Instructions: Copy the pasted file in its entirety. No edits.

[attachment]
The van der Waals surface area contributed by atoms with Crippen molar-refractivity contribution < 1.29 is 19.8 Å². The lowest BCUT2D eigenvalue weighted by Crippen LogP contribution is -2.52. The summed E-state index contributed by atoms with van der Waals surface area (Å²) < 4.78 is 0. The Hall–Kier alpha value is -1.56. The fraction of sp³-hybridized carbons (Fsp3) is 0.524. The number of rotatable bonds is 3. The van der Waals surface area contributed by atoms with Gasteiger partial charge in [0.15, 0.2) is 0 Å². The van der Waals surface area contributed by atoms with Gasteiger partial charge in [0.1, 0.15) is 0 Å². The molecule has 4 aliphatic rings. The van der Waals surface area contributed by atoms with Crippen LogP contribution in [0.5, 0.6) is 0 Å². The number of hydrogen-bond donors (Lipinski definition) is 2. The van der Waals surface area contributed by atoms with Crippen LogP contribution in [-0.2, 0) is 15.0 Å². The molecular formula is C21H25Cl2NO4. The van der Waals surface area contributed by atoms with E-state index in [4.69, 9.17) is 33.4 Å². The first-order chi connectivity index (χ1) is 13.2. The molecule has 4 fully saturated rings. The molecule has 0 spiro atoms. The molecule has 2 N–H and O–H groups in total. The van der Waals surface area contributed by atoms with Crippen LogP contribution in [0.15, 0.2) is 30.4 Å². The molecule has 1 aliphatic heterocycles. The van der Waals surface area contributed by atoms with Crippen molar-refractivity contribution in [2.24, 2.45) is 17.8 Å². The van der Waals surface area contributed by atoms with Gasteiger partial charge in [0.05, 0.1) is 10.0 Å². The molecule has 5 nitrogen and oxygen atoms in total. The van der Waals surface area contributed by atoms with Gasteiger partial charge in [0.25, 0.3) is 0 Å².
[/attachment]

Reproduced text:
The van der Waals surface area contributed by atoms with Crippen molar-refractivity contribution < 1.29 is 19.8 Å². The lowest BCUT2D eigenvalue weighted by Crippen LogP contribution is -2.52. The summed E-state index contributed by atoms with van der Waals surface area (Å²) < 4.78 is 0. The Hall–Kier alpha value is -1.56. The fraction of sp³-hybridized carbons (Fsp3) is 0.524. The number of rotatable bonds is 3. The van der Waals surface area contributed by atoms with Gasteiger partial charge in [0.15, 0.2) is 0 Å². The van der Waals surface area contributed by atoms with Gasteiger partial charge in [0.1, 0.15) is 0 Å². The molecule has 4 aliphatic rings. The van der Waals surface area contributed by atoms with Crippen LogP contribution in [0.5, 0.6) is 0 Å². The number of hydrogen-bond donors (Lipinski definition) is 2. The van der Waals surface area contributed by atoms with Crippen LogP contribution in [-0.2, 0) is 15.0 Å². The molecular formula is C21H25Cl2NO4. The van der Waals surface area contributed by atoms with E-state index in [4.69, 9.17) is 33.4 Å². The first-order chi connectivity index (χ1) is 13.2. The molecule has 4 fully saturated rings. The molecule has 0 spiro atoms. The molecule has 2 N–H and O–H groups in total. The van der Waals surface area contributed by atoms with Crippen LogP contribution in [0.15, 0.2) is 30.4 Å². The molecule has 1 aliphatic heterocycles. The van der Waals surface area contributed by atoms with Crippen molar-refractivity contribution in [2.24, 2.45) is 17.8 Å². The van der Waals surface area contributed by atoms with Gasteiger partial charge in [0.05, 0.1) is 10.0 Å². The molecule has 5 nitrogen and oxygen atoms in total. The van der Waals surface area contributed by atoms with Gasteiger partial charge in [0.25, 0.3) is 0 Å².